GANGRENE | MORPHOLOGY AND ITS TYPES
April 27, 2020
Gangrene is generally a type of necrosis of tissue with putrefaction add in it.
The type of necrosis is mainly coagulative because of ischemia. e.g. in gangrene of the bowel & limb.
On the other hand, gangrenous or necrotising inflammation defines by primary inflammation. provoked by bacteria resulting in massive tissue necrosis. Therefore, the result of necrotising inflammation & gangrene is the same. but the way two are produce is different.
The examples of necrotising inflammation are as following:
- gangrenous appendicitis
- gangrenous stomatitis ( i.e. noma, cancrum oris).
There are 2 main forms i.e.:-dry and wet. There is also a variant form of wet called gas gangrene. In all types, necrosis basically undergoes liquefaction by the action of putrefactive bacteria.
This form begins in the distal part of a limb due to ischaemia.
The typical example is in the toes and feet of an old patient due to arteriosclerosis.
Other causes include following:
- thromboangiitis obliterans ( e.g. Buerger’s disease)
- Raynaud’s disease
- ergot poisoning.
It generally initiated in one of the toes which is far away from the blood supply. So that even the invading bacteria find it hard to grow in the necrosed tissue.
The gangrene spreads slowly upwards. until it reaches a point where the blood supply is adequate to keep the tissue alive. A line of separation formed at this point between the gangrenous part & the alive part of the tissue.
Grossly, the affected part is basically dry, reduced, and dark black. It seems likewise the foot of a mummy.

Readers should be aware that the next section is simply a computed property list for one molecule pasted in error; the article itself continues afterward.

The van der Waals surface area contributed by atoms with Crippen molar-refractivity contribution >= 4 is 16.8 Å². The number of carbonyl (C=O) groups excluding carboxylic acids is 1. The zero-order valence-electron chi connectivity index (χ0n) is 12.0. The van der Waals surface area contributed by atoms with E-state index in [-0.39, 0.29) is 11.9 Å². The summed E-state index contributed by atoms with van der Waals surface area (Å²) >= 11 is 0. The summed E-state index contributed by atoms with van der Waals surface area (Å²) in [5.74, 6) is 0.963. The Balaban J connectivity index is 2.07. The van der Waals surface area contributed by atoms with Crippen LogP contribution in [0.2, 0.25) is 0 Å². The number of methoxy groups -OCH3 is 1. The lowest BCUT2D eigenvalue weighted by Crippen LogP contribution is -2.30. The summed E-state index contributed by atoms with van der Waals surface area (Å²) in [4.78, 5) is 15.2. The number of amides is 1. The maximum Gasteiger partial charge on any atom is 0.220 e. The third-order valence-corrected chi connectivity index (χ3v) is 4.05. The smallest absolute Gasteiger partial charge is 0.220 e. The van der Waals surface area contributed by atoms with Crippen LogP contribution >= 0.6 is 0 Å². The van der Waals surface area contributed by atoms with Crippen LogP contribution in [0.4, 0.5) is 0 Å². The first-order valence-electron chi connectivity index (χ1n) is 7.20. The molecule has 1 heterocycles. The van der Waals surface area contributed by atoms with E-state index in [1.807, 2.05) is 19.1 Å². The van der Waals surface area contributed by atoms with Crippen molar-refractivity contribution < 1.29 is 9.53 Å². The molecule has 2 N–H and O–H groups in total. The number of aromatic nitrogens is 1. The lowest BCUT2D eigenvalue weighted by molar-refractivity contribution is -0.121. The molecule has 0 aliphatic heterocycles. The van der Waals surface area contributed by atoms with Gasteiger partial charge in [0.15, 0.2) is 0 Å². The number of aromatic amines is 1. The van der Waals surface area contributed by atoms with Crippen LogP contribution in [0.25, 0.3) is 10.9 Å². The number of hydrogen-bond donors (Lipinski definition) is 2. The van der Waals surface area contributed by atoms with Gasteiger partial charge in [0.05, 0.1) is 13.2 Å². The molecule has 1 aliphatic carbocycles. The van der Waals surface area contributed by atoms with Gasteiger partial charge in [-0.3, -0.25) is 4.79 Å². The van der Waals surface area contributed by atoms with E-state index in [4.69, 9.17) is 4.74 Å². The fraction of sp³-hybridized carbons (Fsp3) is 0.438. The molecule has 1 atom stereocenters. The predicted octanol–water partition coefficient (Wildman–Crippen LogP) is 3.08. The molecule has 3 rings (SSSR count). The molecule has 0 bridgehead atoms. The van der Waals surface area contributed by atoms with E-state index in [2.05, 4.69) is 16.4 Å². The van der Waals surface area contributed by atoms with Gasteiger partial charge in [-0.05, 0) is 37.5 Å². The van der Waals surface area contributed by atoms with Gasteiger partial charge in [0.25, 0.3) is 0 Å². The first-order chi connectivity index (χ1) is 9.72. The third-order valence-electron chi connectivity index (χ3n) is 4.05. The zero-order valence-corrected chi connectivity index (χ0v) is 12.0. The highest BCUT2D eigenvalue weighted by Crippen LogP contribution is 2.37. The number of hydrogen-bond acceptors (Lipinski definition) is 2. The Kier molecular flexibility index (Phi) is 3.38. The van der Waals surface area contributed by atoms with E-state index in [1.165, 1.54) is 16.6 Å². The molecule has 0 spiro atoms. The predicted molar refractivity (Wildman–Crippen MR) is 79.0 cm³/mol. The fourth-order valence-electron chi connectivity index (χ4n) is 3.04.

Histologically, thus there is necrosis with smudging of the tissue. The line of separation consists of inflammatory granulation tissue is also found.
It occurs in naturally moist tissues and organs such as:
- vulva etc.
Diabetic foot is other example for wet gangrene. due to high sugar content in the necrosed tissue it favours growth of bacteria.
It generally lacks clear-cut line of demarcation. and can spread to peritoneal cavity causing peritonitis.
Grossly, the affected part is basically soft, swollen, decomposed, rotten, and dark.
Histologically, there is generally coagulative necrosis. Thus that has a stuffing of blood with the affected part.
It is generally a special form of wet gangrene. And this is basically caused by gas-forming clostridia (gram-positive anaerobic bacteria). This bacteria gain entry into the tissues through open contaminated wounds. especially in the muscles, or as a complication of operation on the colon which contains clostridia.
|Feature||Dry Gangrene||Wet Gangrene|
|Site||Commonly limbs||More common in bowel|
|Mechanisms||Arterial occlusion||More commonly venous obstruction, thus less often arterial occlusion|
|Macroscopy||Organ dry, shrunken and black||Part moist, soft, swollen, rotten and dark|
|Putrefaction||Limited due to very little blood supply||Marked due to stuffing of organ with blood|
|Line of demarcation||Present at the junction between healthy and gangrenous part||No clear line of demarcation|
|Bacteria||Bacteria fail to survive||Numerous present|
|Prognosis||Generally better due to little septicaemia||Generally poor due to profound toxaemia|